Kara Dosa – A regular rice dosa enhanced with the addition of finger millet flour and all purpose flour plus onions and chillies. Yum!

Kara podi -A red chilly and lentil spice mix to go with the Minapa Kudumulu

Filter Coffee – The beverage of choice for smart people ūüėČ

The breakfast also includes a sweet dish – kesari or payasam which I skipped. So we can call this the diet Andhra Breakfast!

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Check out the recipe of Minapu Kudumulu here. It is an easy, protein rich, healthy 3 ingredient breakfast which is a great start to your day. I will be posting the recipes for the other dishes soon.

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This is my post for the Blogging Marathon under the theme – Thalis.

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Ugadi Pachadi

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My father had warned me years ago that if I watch movies at the rate I was watching, soon there would be no more movies for me to watch. I scoffed at him with all the disdain of a twenty something who knew better than her parents. But the thirties of your life teaches you how right your parents always are and so now I am actually in a situation where I have finished watching almost all Hindi and Tamil movies there are except of course the few I resolutely avoid. This happened sometime last year when I was still in Malaysia and discovered that I had watched every movie on TV. So I had two choices – either I switch to Chinese movies or Telugu movies (just to be be clear – not watching movies is not an option!). I chose the latter because they had subtitles, were comparatively easier to understand since there is a lot in common with Tamil and Hindi and the heroes look awesome. It was mostly the last reason but come on!

Since I started watching Telugu movies, I became interested in the Andhra cuisine too and started watching telugu cookery shows to improve my understanding of the language and discover the cuisine. I discovered the innumerable similarities and differences with Tamil cuisine.So this recipe today is a perfect example of similarities and differences of Andhra and Tamil cuisine. Ugadi Pachadi is made on the occasion of Ugadi which marks the beginning of the year for people in Andhra and Karnataka (two states in the south of India). This dish symbolizes life itself which is sometimes sweet, sometimes sour, sometimes bitter and sometimes spicy and so it has the mixture of ingredients of all the six tastes Рsweet, salty, spicy, bitter, sour and pungent.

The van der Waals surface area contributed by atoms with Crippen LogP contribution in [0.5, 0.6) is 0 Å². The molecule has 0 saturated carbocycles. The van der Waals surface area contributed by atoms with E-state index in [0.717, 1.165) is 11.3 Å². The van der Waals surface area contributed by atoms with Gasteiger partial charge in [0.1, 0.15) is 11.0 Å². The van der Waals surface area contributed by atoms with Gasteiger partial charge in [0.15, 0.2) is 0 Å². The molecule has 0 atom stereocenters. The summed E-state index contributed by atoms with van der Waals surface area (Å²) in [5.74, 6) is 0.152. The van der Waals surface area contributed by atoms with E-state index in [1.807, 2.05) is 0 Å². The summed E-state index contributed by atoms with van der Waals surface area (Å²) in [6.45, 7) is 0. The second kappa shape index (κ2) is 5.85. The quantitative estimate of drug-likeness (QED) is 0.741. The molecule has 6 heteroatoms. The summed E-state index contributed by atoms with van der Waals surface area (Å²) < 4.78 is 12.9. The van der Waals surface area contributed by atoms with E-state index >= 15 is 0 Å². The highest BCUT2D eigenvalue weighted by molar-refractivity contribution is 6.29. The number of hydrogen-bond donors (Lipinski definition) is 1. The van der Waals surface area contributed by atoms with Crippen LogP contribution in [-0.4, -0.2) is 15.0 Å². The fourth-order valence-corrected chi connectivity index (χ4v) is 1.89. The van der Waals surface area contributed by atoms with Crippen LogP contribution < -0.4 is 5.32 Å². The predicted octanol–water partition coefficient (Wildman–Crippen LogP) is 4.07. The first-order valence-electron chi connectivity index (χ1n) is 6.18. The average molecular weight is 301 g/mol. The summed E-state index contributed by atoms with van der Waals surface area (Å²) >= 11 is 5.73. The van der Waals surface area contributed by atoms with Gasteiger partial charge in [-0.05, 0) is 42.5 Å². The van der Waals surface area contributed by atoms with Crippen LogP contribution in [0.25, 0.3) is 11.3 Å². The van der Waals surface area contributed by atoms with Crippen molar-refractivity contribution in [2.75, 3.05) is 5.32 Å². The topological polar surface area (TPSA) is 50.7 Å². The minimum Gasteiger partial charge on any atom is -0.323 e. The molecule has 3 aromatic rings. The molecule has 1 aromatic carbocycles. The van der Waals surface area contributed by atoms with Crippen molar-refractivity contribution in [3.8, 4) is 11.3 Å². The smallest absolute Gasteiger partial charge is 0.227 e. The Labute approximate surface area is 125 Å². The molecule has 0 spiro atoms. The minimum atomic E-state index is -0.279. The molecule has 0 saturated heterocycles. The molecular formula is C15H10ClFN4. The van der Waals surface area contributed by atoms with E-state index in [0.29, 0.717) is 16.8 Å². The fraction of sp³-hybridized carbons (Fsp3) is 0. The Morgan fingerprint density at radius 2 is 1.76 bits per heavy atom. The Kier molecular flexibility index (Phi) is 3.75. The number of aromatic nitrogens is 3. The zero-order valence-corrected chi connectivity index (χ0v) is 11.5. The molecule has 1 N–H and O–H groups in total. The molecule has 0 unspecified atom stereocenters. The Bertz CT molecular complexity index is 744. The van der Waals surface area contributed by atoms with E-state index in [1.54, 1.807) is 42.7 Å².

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The main ingredients of this dish are raw mango and jaggery. The Tamil way of making this dish is to cook the raw mango and heat the jaggery till it melts and mix the two. But I am so much in love with the much more simpler no cook Telugu version where all the ingredients are mixed and made into a slightly thick mixture.

Recipe source here.

Serves 5-6

WHAT WE NEED

Raw mango, large                     1

Jaggery, grated                           1 cup

Tamarind paste                         2 tsp

Red chilly powder                     1/2 tsp

Dried neem flowers                 1 tbsp

Salt

WHAT TO DO

  • Peeling the mango is optional. Deseed and cut the mango into small pieces which will amount to 1 cup.
  • In a large bowl, add the mango pieces, jaggery, tamarind paste, chilly powder, salt and dried neem flowers
  • Mix well to form a thick sauce like consistency. It will take some time for the mixture to come together
  • To speed it up, heat a tava till it is very hot and turn off the gas. Keep the vessel on top of a hot tava to aid the melting of the jaggery. Else keep the bowl in a large vessel of hot water for similar results
  • Enjoy!

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This is my post for the Blogging Marathon for the theme РFestival Recipes.

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Kesar Elaichi Shrikhand with Poori

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My second recipe for the festivals of March is Poori Shrikhand for Gudi Padwa which is celebrated as the first day of a new year in Maharashtra, India. This idea is again from my bestie who i requested to give me the name of any dish except puran poli. For some reason the poli is nemesis. I have tried it thrice and failed so miserably that I am convinced it is not to be. I have conducted extensive research on puran polis but every hack and idea fell short and my husband’s face was a sight to behold whenever I tried to make it. Since he is a nice guy, I decided to spare him any further experiment and stop trying for now.

Thankfully Maharashtrians make puran poli for Sankranti which is the harvest festival in the month of January and they make the delightful shrikhand poori for Gudi Padwa. The shrikhand is amazingly easy to make and can be done within minutes, once you have the hung curd ready. It is a creamy, smooth dish which leaves you licking your fingers for a long time after. Another lovely aspect is that it lends itself to multiple creative flavours and can burst into a new flavour every time. You can add fruits like strawberry, mango or apple or spices like cardamom, saffron and cinnamon to name a few. This is a perfect dish to try new flavour combinations.